Although Bridson’s had operated in Neston since 1870 but it was only in the early 1890s that advertisements appeared for steam operated farm machinery.
In 1898 Robert married widow, Ann Siddall/ Leddall. His son, George, returned to England to help with the family business, marrying Esther Elizabeth Hulme of Gayton in 1899. In 1901 George was living in Church Lane with his wife and young daughter Isabella. Robert Bridson and his wife Ann were then living in Chester Road with Robert’s son, Walter now aged 16, who was an apprentice joiner.
Oliver Bridson, however, was no longer living in with them. He served his apprenticeship as a carpenter and he may have left for South Africa as early as 1896, when he was only 19. In September of that year his trade union membership was transferred from the Neston branch to the Johannesburg branch so it seems likely that he went to work with his brother George in Johannesburg. He may have returned to Neston with his brother and then gone back to South Africa around in 1900. He was certainly for part of the South African War (Second Boer War) which began in October 1899 and continued until the Boer surrender in May 1902. During this conflict he served in Lord Kitchener’s bodyguard but in May 1901 was with General Dartnell’s column. An extract from a letter to his family in Neston appeared in the Cheshire Observer.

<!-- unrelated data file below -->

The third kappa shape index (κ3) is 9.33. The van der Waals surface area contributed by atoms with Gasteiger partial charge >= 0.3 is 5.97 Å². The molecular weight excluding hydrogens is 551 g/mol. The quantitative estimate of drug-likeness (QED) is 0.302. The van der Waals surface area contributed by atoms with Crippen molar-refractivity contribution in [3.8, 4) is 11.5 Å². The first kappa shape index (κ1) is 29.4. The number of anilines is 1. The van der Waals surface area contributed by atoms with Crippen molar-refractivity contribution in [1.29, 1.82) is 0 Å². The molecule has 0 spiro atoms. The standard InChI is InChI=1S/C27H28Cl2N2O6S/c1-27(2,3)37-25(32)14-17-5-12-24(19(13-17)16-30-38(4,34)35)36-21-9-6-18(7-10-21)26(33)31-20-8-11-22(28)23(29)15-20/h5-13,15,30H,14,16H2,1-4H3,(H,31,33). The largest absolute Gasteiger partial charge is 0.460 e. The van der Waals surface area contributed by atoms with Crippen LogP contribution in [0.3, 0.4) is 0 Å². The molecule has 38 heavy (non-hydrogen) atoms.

Cheshire Observer 4th May 1901
NESTONIAN AT THE FRONT. An interesting letter has been received by Mr. Robert Bridson, of Neston, from his son Oliver, who is on Lord Kitchener’s bodyguard, but is at present serving with General Dartnell’s column. Writing from Vryhied on March 25th, he states: “We have just arrived, but how long we are going to stay I don’t know. I believe we will soon leave either for Natal or Zululand. I have been in good health all the time, but we are terribly short of rations. You want to know what kind of a life we lead? Well, I may tell you it is terribly rough and hard. We are chasing the enemy all the time. Perhaps you will have seen in the papers an account of the fight we had at Intombi River a couple of weeks ago. We were in that and lost three killed, six wounded and twelve prisoners, but have since captured the scoundrels that did the damage, the leader of whom we shot the next day. We are burning most of the farms and bringing the families along with us. We joined with General French this morning. I saw him to-day for the first time as he passed. He looks much older than his photograph. You would also see about us finding a Hotchkiss gun. I was there when it was dug up in a garden. In fact I got the pencil and this paper out of the same house. I can’t put all on paper that we see, but I could tell you better if I had the time. I will do so as soon as I get back to civilisation if I get through this lot all right.” In a letter written a few weeks previous to the foregoing Mr. Bridson remarked: “We have been short of rations for some time. We have had nothing but mutton and mealie meal to live on, but a large convoy has just arrived. I hear Botha is in Pretoria arranging for a complete surrender, and that we are to be disbanded in Johannesburg on 1st May.”
Oliver was not the only Nestonian to serve in South Africa ; there were at that time letters from other men, members of the local Volunteer corp and others who volunteered with the Cheshire Yeomanry, published in the local newspapers giving a first hand account of the War. However Oliver continued to live in South Africa after the War ended and to send letters home. In 1903 he was living in Potchefstoom, a town to the north west of Johannesburg.
Chester Courant 28th January 1903